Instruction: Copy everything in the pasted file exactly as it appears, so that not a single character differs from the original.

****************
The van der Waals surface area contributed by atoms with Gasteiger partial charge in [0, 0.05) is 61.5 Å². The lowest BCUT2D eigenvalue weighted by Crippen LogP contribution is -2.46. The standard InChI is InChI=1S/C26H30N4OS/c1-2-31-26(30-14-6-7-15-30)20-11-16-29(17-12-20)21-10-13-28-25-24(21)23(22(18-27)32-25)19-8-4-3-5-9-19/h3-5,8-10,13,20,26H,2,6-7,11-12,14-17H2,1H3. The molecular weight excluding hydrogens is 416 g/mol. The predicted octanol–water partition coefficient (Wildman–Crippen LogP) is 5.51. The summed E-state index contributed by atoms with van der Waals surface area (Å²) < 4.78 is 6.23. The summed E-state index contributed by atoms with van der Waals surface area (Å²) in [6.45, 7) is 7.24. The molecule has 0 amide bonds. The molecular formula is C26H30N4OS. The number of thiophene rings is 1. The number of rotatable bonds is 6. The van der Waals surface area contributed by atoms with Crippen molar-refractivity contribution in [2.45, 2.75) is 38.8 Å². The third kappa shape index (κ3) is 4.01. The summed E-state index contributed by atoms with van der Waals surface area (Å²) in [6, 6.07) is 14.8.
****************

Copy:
The van der Waals surface area contributed by atoms with Gasteiger partial charge in [0, 0.05) is 61.5 Å². The lowest BCUT2D eigenvalue weighted by Crippen LogP contribution is -2.46. The standard InChI is InChI=1S/C26H30N4OS/c1-2-31-26(30-14-6-7-15-30)20-11-16-29(17-12-20)21-10-13-28-25-24(21)23(22(18-27)32-25)19-8-4-3-5-9-19/h3-5,8-10,13,20,26H,2,6-7,11-12,14-17H2,1H3. The molecular weight excluding hydrogens is 416 g/mol. The predicted octanol–water partition coefficient (Wildman–Crippen LogP) is 5.51. The summed E-state index contributed by atoms with van der Waals surface area (Å²) < 4.78 is 6.23. The summed E-state index contributed by atoms with van der Waals surface area (Å²) in [6.45, 7) is 7.24. The molecule has 0 amide bonds. The molecular formula is C26H30N4OS. The number of thiophene rings is 1. The number of rotatable bonds is 6. The van der Waals surface area contributed by atoms with Crippen molar-refractivity contribution in [2.45, 2.75) is 38.8 Å². The third kappa shape index (κ3) is 4.01. The summed E-state index contributed by atoms with van der Waals surface area (Å²) in [6, 6.07) is 14.8.